For starters, drone motors are currently way too loud and annoying - many people would relentlessly hammer their local politicians demanding that Drone delivery be banned from their suburbs. IMHO that is probably the most significant blocker that will not be easily overcome by suggesting that conventional Delivery mechanisms are "slow and wasteful and that Drone deliveries are quick, convenient, and eco-friendly."

Then there is the whole thing about how A.I. will take care of any issues related to Drone air-traffic control and coordination. Well, good luck with that. Tesla and Google have been testing Driverless Car technology for years and the consensus of opinion is that it's still years away from becoming anything like mainstream.

What you are describing is NASA's UTM program, which is a four year program to build an Unmanned Traffic Management system. There were four phases of testing, with the final one being completed in a couple months time. In this final phase they are testing drone operations in high density urban environments. They will be submitting their results to the FAA in September of this year.

There are two systems integrating drones into national airspace right now, these are the UPP and the IPP. Source
 

crystal-pete

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What you are describing is NASA's UTM program, which is a four year program to build an Unmanned Traffic Management system. There were four phases of testing, with the final one being completed in a couple months time. In this final phase they are testing drone operations in high density urban environments. They will be submitting their results to the FAA in September of this year.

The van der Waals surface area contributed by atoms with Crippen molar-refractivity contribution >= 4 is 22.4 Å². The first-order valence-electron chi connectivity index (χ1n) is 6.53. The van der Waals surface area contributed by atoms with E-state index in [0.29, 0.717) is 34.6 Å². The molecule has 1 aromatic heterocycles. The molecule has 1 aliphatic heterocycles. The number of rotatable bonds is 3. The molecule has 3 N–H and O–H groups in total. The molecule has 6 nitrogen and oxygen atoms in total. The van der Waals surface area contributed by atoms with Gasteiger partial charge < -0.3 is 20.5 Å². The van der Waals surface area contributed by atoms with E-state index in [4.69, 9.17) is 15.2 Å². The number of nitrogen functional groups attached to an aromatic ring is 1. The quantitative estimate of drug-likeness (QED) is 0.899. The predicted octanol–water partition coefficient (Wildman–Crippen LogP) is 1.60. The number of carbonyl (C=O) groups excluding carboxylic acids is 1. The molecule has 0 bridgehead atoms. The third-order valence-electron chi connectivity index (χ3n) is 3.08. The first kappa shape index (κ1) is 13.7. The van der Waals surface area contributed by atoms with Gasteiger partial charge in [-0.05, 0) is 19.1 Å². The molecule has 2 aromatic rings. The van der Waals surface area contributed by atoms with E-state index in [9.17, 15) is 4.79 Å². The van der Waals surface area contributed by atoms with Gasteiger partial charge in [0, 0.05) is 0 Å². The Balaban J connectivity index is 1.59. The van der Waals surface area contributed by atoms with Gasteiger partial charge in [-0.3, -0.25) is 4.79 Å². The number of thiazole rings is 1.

There are two systems integrating drones into national airspace right now, these are the UPP and the IPP. Source
What you are describing is NASA's UTM program, which is a four year program to build an Unmanned Traffic Management system. There were four phases of testing, with the final one being completed in a couple months time. In this final phase they are testing drone operations in high density urban environments. They will be submitting their results to the FAA in September of this year.

There are two systems integrating drones into national airspace right now, these are the UPP and the IPP. Source
Yeah sure it's all going ahead but, as I suggested, it will more than likely be restricted to things like, for example, transporting Donor Organs to hospitals where the drone can land safely on the roof (well away from residential houses and people on the street) like helicopters already do.